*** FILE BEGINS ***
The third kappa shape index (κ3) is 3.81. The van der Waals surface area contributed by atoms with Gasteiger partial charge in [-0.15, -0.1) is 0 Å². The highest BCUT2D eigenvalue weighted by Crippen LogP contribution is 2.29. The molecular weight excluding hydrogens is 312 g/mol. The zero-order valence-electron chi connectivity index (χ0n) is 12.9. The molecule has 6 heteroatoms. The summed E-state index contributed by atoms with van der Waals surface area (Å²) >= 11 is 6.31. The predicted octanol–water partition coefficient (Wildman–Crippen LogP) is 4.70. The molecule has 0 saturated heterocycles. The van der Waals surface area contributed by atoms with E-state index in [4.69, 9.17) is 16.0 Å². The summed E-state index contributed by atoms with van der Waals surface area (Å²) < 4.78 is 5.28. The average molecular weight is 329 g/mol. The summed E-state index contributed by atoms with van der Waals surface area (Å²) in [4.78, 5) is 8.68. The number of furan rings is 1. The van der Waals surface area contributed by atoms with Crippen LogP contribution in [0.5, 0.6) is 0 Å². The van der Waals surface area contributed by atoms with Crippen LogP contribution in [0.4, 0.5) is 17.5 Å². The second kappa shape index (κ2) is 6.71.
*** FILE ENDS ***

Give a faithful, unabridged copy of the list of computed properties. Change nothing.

The third kappa shape index (κ3) is 3.81. The van der Waals surface area contributed by atoms with Gasteiger partial charge in [-0.15, -0.1) is 0 Å². The highest BCUT2D eigenvalue weighted by Crippen LogP contribution is 2.29. The molecular weight excluding hydrogens is 312 g/mol. The zero-order valence-electron chi connectivity index (χ0n) is 12.9. The molecule has 6 heteroatoms. The summed E-state index contributed by atoms with van der Waals surface area (Å²) >= 11 is 6.31. The predicted octanol–water partition coefficient (Wildman–Crippen LogP) is 4.70. The molecule has 0 saturated heterocycles. The van der Waals surface area contributed by atoms with E-state index in [4.69, 9.17) is 16.0 Å². The summed E-state index contributed by atoms with van der Waals surface area (Å²) < 4.78 is 5.28. The average molecular weight is 329 g/mol. The summed E-state index contributed by atoms with van der Waals surface area (Å²) in [4.78, 5) is 8.68. The number of furan rings is 1. The van der Waals surface area contributed by atoms with Crippen LogP contribution in [0.5, 0.6) is 0 Å². The van der Waals surface area contributed by atoms with Crippen LogP contribution in [0.4, 0.5) is 17.5 Å². The second kappa shape index (κ2) is 6.71.